A commonly asked question around sustainability, especially for the forestry and farming community, is what impact can I make as an average citizen? Average citizens can be given the tools which then empower them to take an active role by training and educating the lawmakers, environmentalists, and citizens of future generations.

Chuck’s Mother Nature Network focuses on sustainability and awareness. Both are promoted through adopting “responsible living” techniques for adults to adapt to their everyday life in ways they can pass off to children. Organizations such as OFRI provide adaptable curriculums for K-12, giving children the chance to learn about the importance of our forests and maintaining a healthy relationship with the outdoors by connecting them with the environment around them. America’s forests makes up 8.5% of the nation’s total land area, are full of renewable resources, and provide 6.1 million jobs to Americans.

What’s Next For America’s Forest?

“There’s a lot that still needs to be done in terms of educating and cultivating sustainable habits in our culture,” explained Paul. On a high level, preserving our forests starts with where we live and what resources we use on a daily basis and making conscious decisions.

Explore America’s forests by tuning into America’s Forests with Chuck Leavell. Follow America’s Forest with Chuck Leavell on Twitter, Facebook and Instagram. The pilot episode of America’s Forests will air at 7 p.m. April 1 on Oregon Public Broadcasting.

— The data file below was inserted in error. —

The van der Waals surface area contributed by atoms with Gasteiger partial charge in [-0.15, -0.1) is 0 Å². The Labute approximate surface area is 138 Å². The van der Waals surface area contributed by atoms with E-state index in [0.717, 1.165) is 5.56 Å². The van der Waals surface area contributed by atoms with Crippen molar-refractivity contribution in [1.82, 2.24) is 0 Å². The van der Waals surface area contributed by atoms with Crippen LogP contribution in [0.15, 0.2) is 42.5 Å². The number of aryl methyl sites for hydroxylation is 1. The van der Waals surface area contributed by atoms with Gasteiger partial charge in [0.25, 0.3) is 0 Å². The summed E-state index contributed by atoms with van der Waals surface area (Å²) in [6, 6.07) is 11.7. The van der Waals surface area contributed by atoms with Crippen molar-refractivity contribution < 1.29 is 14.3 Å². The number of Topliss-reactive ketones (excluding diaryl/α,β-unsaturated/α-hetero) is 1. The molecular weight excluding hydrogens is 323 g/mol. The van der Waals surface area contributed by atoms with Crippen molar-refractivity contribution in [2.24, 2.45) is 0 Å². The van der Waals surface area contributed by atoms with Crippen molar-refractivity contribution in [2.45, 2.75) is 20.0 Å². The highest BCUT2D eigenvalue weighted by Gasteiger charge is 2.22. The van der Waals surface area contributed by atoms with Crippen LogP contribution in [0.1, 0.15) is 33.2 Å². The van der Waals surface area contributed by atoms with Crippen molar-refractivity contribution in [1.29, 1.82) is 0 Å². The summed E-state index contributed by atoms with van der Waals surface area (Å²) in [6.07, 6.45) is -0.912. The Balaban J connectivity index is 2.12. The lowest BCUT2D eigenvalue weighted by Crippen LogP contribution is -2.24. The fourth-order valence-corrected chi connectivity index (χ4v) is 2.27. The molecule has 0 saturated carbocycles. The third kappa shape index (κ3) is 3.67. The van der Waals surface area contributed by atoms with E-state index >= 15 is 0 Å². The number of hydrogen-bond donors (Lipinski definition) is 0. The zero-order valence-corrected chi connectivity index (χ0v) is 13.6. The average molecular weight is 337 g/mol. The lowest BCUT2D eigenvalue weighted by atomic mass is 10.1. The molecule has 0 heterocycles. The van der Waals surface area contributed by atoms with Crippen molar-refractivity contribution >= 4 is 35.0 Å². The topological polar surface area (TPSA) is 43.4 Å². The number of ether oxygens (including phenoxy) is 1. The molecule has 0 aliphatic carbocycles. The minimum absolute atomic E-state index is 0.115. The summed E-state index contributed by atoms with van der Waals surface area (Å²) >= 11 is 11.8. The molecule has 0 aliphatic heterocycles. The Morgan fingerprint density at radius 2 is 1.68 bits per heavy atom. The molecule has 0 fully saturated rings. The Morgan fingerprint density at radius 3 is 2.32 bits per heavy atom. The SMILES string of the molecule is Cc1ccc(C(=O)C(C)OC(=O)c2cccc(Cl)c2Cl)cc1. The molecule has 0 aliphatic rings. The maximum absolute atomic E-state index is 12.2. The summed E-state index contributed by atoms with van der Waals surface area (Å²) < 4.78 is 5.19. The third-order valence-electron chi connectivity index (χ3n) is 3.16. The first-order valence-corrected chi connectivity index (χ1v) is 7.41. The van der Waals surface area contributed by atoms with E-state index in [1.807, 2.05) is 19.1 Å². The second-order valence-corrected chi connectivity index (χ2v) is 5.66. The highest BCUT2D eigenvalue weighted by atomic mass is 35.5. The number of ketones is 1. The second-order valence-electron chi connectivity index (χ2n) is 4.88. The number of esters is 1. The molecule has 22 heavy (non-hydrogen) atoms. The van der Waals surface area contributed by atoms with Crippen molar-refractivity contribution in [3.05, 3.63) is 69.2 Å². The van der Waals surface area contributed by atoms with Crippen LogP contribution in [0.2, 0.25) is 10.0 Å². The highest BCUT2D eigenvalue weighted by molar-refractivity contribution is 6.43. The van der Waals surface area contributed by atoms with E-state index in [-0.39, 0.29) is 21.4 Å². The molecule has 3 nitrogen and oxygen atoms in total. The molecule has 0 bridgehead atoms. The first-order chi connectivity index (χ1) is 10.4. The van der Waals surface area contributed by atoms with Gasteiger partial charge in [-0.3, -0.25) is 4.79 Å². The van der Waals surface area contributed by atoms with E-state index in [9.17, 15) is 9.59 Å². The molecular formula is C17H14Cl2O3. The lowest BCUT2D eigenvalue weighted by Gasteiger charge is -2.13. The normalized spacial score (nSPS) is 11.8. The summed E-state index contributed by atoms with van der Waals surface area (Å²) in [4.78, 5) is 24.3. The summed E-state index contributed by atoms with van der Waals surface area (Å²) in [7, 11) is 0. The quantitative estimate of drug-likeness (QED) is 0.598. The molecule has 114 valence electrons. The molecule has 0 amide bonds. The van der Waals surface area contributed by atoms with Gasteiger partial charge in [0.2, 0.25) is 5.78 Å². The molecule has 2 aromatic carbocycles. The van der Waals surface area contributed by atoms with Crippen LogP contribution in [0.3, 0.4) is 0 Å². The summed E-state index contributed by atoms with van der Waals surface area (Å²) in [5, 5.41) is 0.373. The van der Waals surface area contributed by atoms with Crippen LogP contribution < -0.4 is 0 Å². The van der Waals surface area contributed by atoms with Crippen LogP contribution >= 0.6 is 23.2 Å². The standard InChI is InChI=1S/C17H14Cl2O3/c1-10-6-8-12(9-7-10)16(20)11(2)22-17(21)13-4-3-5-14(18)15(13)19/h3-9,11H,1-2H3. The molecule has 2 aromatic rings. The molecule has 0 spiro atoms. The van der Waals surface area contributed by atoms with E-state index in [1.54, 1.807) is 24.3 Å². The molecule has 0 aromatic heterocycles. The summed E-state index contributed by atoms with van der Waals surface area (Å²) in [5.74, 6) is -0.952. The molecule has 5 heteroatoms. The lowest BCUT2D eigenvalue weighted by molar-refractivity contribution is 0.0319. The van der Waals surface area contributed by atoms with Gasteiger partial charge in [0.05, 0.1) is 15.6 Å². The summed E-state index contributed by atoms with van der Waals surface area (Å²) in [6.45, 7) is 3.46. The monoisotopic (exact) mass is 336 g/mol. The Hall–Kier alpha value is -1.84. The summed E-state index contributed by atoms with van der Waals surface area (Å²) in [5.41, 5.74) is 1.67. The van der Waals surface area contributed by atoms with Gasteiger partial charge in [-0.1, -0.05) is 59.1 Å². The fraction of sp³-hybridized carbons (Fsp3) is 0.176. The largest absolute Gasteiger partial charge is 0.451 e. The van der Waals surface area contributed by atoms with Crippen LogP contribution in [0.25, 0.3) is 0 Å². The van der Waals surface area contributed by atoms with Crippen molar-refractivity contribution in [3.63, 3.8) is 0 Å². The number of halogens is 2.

Collaborative Forest Landscape Restoration Program Overview

Sunday, September 25, 2016

Congress established the Collaborative Forest Landscape Restoration Program (CFLRP) with Title IV of the Omnibus Public Land Management Act of 2009 (PDF, 40 KB).

The purpose of the Collaborative Forest Landscape Restoration Program is to encourage the collaborative, science-based ecosystem restoration of priority forest landscapes.

http://www.fs.fed.us/restoration/CFLRP/overview.shtml

CNNF-The Nature Conservancy Ink Stewardship Agreement

Sunday, September 25, 2016

Last week, The Nature Conservancy and the Chequamegon-Nicolet National Forest signed a Stewardship Agreement that officials say will improve the health and long-term sustainability of the forest while expanding the ability to provide timber to Wisconsin’s forest products industry.

http://wxpr.org/post/cnnf-nature-conservancy-ink-stewardship-agreement

Would you live in a wooden skyscraper?